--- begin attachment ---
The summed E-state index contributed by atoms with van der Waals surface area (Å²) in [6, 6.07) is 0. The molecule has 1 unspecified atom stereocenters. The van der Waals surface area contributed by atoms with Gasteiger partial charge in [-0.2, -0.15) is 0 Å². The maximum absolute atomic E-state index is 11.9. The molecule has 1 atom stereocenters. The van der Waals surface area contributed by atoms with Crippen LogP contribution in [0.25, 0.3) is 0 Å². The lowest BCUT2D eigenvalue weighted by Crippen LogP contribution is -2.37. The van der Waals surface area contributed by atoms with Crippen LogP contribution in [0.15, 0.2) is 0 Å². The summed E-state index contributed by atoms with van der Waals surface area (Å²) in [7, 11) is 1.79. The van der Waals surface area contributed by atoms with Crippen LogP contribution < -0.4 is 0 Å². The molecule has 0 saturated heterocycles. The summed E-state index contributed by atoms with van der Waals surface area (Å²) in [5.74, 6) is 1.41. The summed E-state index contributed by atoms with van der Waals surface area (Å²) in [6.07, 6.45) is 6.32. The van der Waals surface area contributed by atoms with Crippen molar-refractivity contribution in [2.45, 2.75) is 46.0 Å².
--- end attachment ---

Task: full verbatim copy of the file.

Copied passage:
The summed E-state index contributed by atoms with van der Waals surface area (Å²) in [6, 6.07) is 0. The molecule has 1 unspecified atom stereocenters. The van der Waals surface area contributed by atoms with Gasteiger partial charge in [-0.2, -0.15) is 0 Å². The maximum absolute atomic E-state index is 11.9. The molecule has 1 atom stereocenters. The van der Waals surface area contributed by atoms with Crippen LogP contribution in [0.25, 0.3) is 0 Å². The lowest BCUT2D eigenvalue weighted by Crippen LogP contribution is -2.37. The van der Waals surface area contributed by atoms with Crippen LogP contribution in [0.15, 0.2) is 0 Å². The summed E-state index contributed by atoms with van der Waals surface area (Å²) in [7, 11) is 1.79. The van der Waals surface area contributed by atoms with Crippen LogP contribution < -0.4 is 0 Å². The molecule has 0 saturated heterocycles. The summed E-state index contributed by atoms with van der Waals surface area (Å²) in [5.74, 6) is 1.41. The summed E-state index contributed by atoms with van der Waals surface area (Å²) in [6.07, 6.45) is 6.32. The van der Waals surface area contributed by atoms with Crippen molar-refractivity contribution in [2.45, 2.75) is 46.0 Å².